HomeIntroductionThe League of Nations

The League of Nations

Likewise, while theoretically a global international organisation, in reality the League was a regional system of arbitration that was based in Europe, for Europe. The League had the primary purpose of achieving international peace and security, and the secondary objective of preventing future wars through the establishment of international co-operation and arbitration. The basic foundations of the League were embodied in the Covenant, which was signed by thirty-two states. These states were allied and associated powers of the Great War and their international supporters. By 1921, membership of the League had increased to 51 nations worldwide and Germany joined the League in 1926.

The League did not act as a ‘super-state’, but rather transacted its business through individual Government representatives and involved the general interests of the world in state disputes. The challenge with any organisation of this kind is to attempting to avoid interference with the rights of sovereign states, while trying to establish the idealistic view that the world is constituted of formally and legally equal sovereign states. A distinctive feature of the League was its ‘publicity conscious character’.[1] Appealing to public opinion was a primary weapon of the league with regard to the value of justice and peace. For this reason, the Publicity Section was the largest section of the League and it published ‘immediately and in full’ discussions, decisions and minutes as well as the Covenant itself.[2]

The structure of the League was unusual in that the League Council only met several times a year; the Assembly only met once a year; the Permanent Mandates Council met bi-annually; and thus the Secretariat embodied the operations of the League for the large majority of the year.[3] The secretariat was a small organ that was ‘overwhelmingly European and rather patrician’.[4] It held administrative responsibilities in assisting the Assembly and Council and dealing with League documents.

The League of Nations Union was a voluntary organisation that started in Britain towards the end of the Great War to endorse the creation of an international organisation that could support and maintain world peace. After the formation of the League, a primary objective of the LNU was to pressure governments to abide by the Covenant and to promote the League through mobilising mass support. The LNU quickly moved to the dominions and established branches in each Australian capital city, with approximately 40% of members being women.[5] The LNU survived the hand over from the League to the United Nations (‘UN’) and following the outbreak of the Second World War, the reduced membership of the LNU focused on the reconstruction of the post-war world and looked for more effective approaches with regard preventing future wars and maintaining peace.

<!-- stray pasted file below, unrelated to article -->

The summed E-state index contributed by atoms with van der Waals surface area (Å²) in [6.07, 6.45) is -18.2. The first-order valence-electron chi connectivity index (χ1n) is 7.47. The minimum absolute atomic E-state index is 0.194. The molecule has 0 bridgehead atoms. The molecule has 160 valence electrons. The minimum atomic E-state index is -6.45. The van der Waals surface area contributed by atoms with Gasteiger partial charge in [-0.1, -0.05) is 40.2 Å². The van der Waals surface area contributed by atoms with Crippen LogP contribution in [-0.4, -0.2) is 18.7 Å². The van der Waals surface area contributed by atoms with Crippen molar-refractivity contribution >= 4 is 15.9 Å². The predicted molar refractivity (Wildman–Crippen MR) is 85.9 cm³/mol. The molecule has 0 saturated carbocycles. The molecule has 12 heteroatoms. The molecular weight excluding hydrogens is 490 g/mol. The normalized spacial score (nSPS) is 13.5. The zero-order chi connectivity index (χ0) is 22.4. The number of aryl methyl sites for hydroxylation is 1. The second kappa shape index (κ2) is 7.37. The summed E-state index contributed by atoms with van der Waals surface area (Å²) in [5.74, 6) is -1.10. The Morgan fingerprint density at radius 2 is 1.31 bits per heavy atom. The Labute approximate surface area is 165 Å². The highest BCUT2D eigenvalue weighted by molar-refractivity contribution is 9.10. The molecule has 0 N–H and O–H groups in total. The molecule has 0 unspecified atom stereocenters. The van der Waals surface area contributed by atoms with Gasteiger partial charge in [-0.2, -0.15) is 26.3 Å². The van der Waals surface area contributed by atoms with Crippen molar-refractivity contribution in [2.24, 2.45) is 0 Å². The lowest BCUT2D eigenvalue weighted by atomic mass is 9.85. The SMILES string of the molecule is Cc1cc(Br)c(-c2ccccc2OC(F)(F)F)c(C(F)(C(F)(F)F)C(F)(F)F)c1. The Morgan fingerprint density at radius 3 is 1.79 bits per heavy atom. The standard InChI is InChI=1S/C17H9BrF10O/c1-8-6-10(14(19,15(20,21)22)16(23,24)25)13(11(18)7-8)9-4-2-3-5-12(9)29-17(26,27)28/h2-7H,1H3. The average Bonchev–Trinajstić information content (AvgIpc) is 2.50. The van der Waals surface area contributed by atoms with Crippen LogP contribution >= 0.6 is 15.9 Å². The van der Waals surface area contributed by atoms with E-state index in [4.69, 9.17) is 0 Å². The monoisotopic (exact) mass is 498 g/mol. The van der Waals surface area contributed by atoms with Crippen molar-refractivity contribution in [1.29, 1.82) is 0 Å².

A major failing of the League was its decision to terminate the sanctions against Italy for its invasion of Absynnia. This created a sense of gloom in Geneva, as the League overtly failed to defend a weak nation from attacks by a strong one. For this reason, the extraordinary meeting of 4 July 1936, in a sense, marked the beginning of the end of the League. While the league continued to exist until 1947, a year after its final meeting that was held in April 1946, a sense of gloom was cast over the power and values of such an institution. A gloom which was further entrenched through the commencement of the Second World War on 1 September 1939, following the German invasion of Poland. This paved a nice trail for the United Nations to follow and soon led to the establishment of the UN in October 1945, shortly following the July United Nations Charter and the end of the Second World War.

[1] Susan Pederson, “Back to the League of Nations”. The American Historical Review. Vol. 112, No. 4. (2007): 1097.

[2] ‘The Covenant of the League of Nations’ in The Aims and Organisation of the League of Nations. (Geneva: Secretariat of the League of Nations, 1929), 16.

[3] Hudson, Australia and the League of Nations (Paramatta: Sydney University Press, 1980), 134.

[4] Hudson, Australia and the League of Nations (Paramatta: Sydney University Press, 1980), 135.

[5] Hilary Summy, “Countering War: The role of the League of Nations Union”. Social Alternatives. Vol. 33, No. 4 (2014): 15 ; Nicholas Brown, “Enacting the International: R. G. Watt and the League of Nations Union”, in Transnational Ties: Australian Lives in the World, eds. Penny Russell and Angela Woollacott (Canberra: ANU E Press, 2008), 84.